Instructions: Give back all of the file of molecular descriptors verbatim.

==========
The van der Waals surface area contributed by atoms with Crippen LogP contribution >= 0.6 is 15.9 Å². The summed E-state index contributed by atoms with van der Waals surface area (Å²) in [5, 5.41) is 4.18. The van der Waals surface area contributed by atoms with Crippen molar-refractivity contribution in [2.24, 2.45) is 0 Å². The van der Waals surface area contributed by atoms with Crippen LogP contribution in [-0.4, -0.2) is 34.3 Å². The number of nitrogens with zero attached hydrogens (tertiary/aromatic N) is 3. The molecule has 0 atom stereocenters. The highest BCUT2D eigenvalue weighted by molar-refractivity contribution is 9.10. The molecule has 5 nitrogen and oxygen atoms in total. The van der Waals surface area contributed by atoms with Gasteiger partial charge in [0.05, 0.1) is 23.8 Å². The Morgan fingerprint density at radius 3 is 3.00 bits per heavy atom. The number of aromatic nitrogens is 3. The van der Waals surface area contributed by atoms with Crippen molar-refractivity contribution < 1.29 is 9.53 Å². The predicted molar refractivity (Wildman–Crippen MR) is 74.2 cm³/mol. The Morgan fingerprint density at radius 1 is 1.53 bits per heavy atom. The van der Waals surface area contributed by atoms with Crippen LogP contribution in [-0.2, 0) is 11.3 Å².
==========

The van der Waals surface area contributed by atoms with Crippen LogP contribution >= 0.6 is 15.9 Å². The summed E-state index contributed by atoms with van der Waals surface area (Å²) in [5, 5.41) is 4.18. The van der Waals surface area contributed by atoms with Crippen molar-refractivity contribution in [2.24, 2.45) is 0 Å². The van der Waals surface area contributed by atoms with Crippen LogP contribution in [-0.4, -0.2) is 34.3 Å². The number of nitrogens with zero attached hydrogens (tertiary/aromatic N) is 3. The molecule has 0 atom stereocenters. The highest BCUT2D eigenvalue weighted by molar-refractivity contribution is 9.10. The molecule has 5 nitrogen and oxygen atoms in total. The van der Waals surface area contributed by atoms with Gasteiger partial charge in [0.05, 0.1) is 23.8 Å². The Morgan fingerprint density at radius 3 is 3.00 bits per heavy atom. The number of aromatic nitrogens is 3. The van der Waals surface area contributed by atoms with Crippen molar-refractivity contribution < 1.29 is 9.53 Å². The predicted molar refractivity (Wildman–Crippen MR) is 74.2 cm³/mol. The Morgan fingerprint density at radius 1 is 1.53 bits per heavy atom. The van der Waals surface area contributed by atoms with Crippen LogP contribution in [-0.2, 0) is 11.3 Å².